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Tony Award-Winning Playwright Reportedly Slashed in Neck Near New York Home

David Henry Hwang, the playwright of the Tony Award-winning “M. Butterfly” and more recently “Chinglish,” was reportedly slashed near his Brooklyn home on the night of Nov. 29.

New York Police Department sources confirmed to NBC News that Hwang was walking home around 8:50 p.m. on Sunday when he felt pain to his neck. Hwang, 58, realized he was bleeding and walked to nearby Brooklyn Hospital where he was treated and released, according to the police.

Police sources said the incident was classified as an assault, and an investigation is ongoing.

Fort Greene Focus, a community blog that covers the neighborhood where Hwang lives, reported Dec. 1 that the sidewalk on S. Portland Street where Hwang was reportedly slashed was splattered with blood. “[It was] a huge amount of blood from what appears to have been a shooting or stabbing, and remnants of crime scene tape,” neighbor Chris Cobb told the website. “Not sure what happened.”

The New York Daily News reported Thursday that Hwang, who also teaches at Columbia University, was wearing a bandage wrapped around his neck, and was at his home resting as of Wednesday evening. “Thanks to the excellent work of the doctors at Brooklyn Hospital and Mount Sinai, I'm now home and expected to make a full recovery,” Hwang told the newspaper.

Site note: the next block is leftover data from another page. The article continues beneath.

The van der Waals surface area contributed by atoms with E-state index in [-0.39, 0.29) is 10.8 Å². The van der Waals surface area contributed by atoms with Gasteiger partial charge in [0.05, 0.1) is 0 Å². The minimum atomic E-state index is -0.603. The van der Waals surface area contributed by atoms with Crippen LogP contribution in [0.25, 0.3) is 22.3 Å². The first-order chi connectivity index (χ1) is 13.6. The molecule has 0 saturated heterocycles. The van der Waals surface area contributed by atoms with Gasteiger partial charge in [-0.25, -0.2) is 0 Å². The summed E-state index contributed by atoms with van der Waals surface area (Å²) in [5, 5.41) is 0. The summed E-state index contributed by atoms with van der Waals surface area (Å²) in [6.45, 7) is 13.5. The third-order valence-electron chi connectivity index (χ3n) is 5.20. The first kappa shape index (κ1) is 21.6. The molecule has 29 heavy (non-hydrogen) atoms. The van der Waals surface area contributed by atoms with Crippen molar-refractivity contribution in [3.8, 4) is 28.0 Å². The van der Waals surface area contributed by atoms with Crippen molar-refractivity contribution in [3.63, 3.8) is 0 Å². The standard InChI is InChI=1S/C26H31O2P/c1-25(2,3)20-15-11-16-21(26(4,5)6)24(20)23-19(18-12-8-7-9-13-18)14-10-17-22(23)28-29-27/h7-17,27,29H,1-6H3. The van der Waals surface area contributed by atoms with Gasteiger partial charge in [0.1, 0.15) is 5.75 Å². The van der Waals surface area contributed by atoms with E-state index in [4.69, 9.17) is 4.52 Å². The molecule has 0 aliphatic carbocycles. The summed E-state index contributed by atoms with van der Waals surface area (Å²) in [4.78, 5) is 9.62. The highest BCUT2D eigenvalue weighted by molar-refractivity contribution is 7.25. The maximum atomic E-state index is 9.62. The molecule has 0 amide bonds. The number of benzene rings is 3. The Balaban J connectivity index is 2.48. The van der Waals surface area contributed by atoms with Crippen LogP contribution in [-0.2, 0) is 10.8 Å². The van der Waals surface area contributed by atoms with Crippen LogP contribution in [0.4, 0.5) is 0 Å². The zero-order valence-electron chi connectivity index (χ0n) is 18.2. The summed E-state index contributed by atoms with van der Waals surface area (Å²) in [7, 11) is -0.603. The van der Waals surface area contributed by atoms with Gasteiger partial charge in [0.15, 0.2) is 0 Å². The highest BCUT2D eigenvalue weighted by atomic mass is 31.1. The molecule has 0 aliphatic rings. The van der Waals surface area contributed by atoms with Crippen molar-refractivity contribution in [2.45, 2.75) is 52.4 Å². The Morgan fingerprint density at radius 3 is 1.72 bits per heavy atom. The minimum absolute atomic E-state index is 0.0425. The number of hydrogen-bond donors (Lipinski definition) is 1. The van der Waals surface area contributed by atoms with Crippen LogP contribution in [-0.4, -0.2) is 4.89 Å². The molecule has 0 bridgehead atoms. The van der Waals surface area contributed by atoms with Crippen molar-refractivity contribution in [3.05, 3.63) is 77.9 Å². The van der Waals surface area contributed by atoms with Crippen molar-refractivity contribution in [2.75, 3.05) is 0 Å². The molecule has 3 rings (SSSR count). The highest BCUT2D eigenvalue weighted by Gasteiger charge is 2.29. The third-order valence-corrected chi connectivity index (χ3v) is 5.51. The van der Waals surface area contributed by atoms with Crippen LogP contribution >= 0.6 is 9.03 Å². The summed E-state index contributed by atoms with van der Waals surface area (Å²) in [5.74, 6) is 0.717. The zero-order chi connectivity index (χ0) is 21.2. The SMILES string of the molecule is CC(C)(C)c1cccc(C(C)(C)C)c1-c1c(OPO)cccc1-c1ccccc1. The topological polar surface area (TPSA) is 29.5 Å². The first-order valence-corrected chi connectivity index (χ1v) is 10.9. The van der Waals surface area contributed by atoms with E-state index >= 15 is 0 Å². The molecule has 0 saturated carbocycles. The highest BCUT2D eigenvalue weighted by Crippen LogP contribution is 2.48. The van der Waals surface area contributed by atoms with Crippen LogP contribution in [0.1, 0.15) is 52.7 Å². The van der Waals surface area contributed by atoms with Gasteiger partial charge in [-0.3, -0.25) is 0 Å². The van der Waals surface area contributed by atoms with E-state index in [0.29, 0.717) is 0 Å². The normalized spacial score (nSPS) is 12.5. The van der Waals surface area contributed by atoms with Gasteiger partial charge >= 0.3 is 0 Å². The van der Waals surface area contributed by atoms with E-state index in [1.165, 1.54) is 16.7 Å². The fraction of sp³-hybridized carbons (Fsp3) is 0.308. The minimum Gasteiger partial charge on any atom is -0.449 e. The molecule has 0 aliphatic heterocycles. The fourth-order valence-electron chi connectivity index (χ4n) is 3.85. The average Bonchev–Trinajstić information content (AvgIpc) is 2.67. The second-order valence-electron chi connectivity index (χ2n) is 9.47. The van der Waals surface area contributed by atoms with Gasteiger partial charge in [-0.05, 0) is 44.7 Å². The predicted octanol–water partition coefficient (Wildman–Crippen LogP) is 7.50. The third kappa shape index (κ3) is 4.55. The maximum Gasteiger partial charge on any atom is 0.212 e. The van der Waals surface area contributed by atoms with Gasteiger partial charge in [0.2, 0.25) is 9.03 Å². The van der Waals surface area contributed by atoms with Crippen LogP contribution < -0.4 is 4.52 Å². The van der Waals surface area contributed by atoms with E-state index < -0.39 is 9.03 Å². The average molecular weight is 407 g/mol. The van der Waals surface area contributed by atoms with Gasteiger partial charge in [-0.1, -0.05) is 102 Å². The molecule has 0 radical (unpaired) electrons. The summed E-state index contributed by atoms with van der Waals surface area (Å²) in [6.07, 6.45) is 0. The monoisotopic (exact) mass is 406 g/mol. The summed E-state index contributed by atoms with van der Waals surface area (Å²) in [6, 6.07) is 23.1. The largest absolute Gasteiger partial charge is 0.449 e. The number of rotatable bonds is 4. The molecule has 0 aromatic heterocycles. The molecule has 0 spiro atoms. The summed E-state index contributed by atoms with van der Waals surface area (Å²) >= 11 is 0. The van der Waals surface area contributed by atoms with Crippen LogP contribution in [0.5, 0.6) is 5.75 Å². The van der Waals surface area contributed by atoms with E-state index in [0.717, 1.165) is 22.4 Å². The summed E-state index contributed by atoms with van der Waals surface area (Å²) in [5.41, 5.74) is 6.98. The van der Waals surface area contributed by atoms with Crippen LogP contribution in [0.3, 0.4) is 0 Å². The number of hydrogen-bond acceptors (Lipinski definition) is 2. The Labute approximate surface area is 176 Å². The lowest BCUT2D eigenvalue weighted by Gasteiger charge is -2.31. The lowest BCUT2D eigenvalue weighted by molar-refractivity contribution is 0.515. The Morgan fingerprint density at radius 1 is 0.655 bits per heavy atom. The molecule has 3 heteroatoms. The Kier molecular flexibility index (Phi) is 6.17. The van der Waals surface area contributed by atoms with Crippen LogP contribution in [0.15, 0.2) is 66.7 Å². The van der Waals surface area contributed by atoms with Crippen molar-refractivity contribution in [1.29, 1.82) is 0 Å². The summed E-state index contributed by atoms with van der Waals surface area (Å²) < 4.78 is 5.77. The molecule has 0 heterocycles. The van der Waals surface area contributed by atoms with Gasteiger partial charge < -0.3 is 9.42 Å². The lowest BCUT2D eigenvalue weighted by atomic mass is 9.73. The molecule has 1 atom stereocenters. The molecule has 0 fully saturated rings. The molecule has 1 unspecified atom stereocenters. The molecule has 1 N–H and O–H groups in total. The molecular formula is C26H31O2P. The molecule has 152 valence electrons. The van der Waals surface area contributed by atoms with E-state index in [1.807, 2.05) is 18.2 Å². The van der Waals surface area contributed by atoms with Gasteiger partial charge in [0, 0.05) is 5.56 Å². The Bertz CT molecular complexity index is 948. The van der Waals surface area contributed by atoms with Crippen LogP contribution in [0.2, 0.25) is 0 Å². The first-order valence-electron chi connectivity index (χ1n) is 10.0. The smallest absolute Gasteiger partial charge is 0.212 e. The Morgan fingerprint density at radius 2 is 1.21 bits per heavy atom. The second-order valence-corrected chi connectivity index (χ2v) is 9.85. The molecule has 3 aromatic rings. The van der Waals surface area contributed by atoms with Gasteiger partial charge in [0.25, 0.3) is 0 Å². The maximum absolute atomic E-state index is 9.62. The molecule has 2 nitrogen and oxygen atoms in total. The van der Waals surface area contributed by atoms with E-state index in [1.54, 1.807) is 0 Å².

In 1988, Hwang took home the Tony for Best Play for “M. Butterfly," which was inspired by the true story of a French diplomat and his relationship with a male Chinese Peking Opera star who the diplomat believed to be a woman. Hwang is also known for his play “Chinglish,” a comedy in both Mandarin and English that tells the story of an American businessman who wants to start an enterprise in China.

"Chinglish" begins a limited two-week run Thursday, Dec. 3, at the David Henry Hwang Theater in Los Angeles.

UPDATE: Hwang tweeted Thursday afternoon that he was doing well. "Thanks for your outpouring of support! Doing fine - no pain, just a little tired - after [Sunday's] random attack and expect a full recovery," Hwang wrote.

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Correction: An earlier version of this article stated that "M. Butterfly" was inspired by Giacomo Puccini's "Madame Butterfly." "M. Butterfly" was inspired by the true story of the relationship between French diplomat Bernard Boursicot and Shi Pei Pu, a male Chinese Peking Opera star.